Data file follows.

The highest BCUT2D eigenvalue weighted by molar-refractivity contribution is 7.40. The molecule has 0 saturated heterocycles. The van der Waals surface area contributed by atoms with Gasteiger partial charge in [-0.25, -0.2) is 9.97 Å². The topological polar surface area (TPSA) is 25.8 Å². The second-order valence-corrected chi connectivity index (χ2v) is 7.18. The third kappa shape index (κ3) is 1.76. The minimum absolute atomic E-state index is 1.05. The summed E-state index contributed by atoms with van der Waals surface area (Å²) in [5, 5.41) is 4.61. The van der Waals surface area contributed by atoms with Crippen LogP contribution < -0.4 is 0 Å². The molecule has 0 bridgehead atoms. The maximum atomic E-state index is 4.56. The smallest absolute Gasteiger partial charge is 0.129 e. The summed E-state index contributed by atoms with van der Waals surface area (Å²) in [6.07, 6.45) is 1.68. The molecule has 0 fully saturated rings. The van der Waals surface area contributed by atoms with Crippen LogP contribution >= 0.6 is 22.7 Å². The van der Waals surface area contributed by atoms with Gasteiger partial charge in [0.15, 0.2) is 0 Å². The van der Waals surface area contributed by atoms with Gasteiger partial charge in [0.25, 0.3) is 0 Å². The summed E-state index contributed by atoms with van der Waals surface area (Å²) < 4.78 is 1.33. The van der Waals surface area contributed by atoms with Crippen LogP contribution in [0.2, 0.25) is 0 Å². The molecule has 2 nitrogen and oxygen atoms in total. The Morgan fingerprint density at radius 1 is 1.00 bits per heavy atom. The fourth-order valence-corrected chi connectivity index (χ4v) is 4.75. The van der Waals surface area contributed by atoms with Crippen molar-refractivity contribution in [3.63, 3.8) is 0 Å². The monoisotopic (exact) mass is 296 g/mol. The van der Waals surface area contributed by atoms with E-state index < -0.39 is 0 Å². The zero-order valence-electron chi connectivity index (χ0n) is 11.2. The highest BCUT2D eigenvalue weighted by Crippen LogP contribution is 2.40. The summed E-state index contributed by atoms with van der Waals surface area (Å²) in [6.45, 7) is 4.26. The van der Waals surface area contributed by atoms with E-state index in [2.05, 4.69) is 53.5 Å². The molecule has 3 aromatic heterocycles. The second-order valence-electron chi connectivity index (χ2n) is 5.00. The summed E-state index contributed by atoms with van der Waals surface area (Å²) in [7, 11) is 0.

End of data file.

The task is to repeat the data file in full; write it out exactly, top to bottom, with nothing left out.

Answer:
The highest BCUT2D eigenvalue weighted by molar-refractivity contribution is 7.40. The molecule has 0 saturated heterocycles. The van der Waals surface area contributed by atoms with Gasteiger partial charge in [-0.25, -0.2) is 9.97 Å². The topological polar surface area (TPSA) is 25.8 Å². The second-order valence-corrected chi connectivity index (χ2v) is 7.18. The third kappa shape index (κ3) is 1.76. The minimum absolute atomic E-state index is 1.05. The summed E-state index contributed by atoms with van der Waals surface area (Å²) in [5, 5.41) is 4.61. The van der Waals surface area contributed by atoms with Crippen LogP contribution < -0.4 is 0 Å². The molecule has 0 bridgehead atoms. The maximum atomic E-state index is 4.56. The smallest absolute Gasteiger partial charge is 0.129 e. The summed E-state index contributed by atoms with van der Waals surface area (Å²) in [6.07, 6.45) is 1.68. The molecule has 0 fully saturated rings. The van der Waals surface area contributed by atoms with Crippen LogP contribution >= 0.6 is 22.7 Å². The van der Waals surface area contributed by atoms with Gasteiger partial charge in [0.15, 0.2) is 0 Å². The van der Waals surface area contributed by atoms with Gasteiger partial charge in [0.25, 0.3) is 0 Å². The summed E-state index contributed by atoms with van der Waals surface area (Å²) < 4.78 is 1.33. The van der Waals surface area contributed by atoms with Crippen LogP contribution in [0.2, 0.25) is 0 Å². The molecule has 2 nitrogen and oxygen atoms in total. The Morgan fingerprint density at radius 1 is 1.00 bits per heavy atom. The fourth-order valence-corrected chi connectivity index (χ4v) is 4.75. The van der Waals surface area contributed by atoms with Crippen molar-refractivity contribution in [3.63, 3.8) is 0 Å². The monoisotopic (exact) mass is 296 g/mol. The van der Waals surface area contributed by atoms with E-state index < -0.39 is 0 Å². The zero-order valence-electron chi connectivity index (χ0n) is 11.2. The highest BCUT2D eigenvalue weighted by Crippen LogP contribution is 2.40. The summed E-state index contributed by atoms with van der Waals surface area (Å²) in [6.45, 7) is 4.26. The van der Waals surface area contributed by atoms with E-state index in [2.05, 4.69) is 53.5 Å². The molecule has 3 aromatic heterocycles. The second-order valence-electron chi connectivity index (χ2n) is 5.00. The summed E-state index contributed by atoms with van der Waals surface area (Å²) in [7, 11) is 0.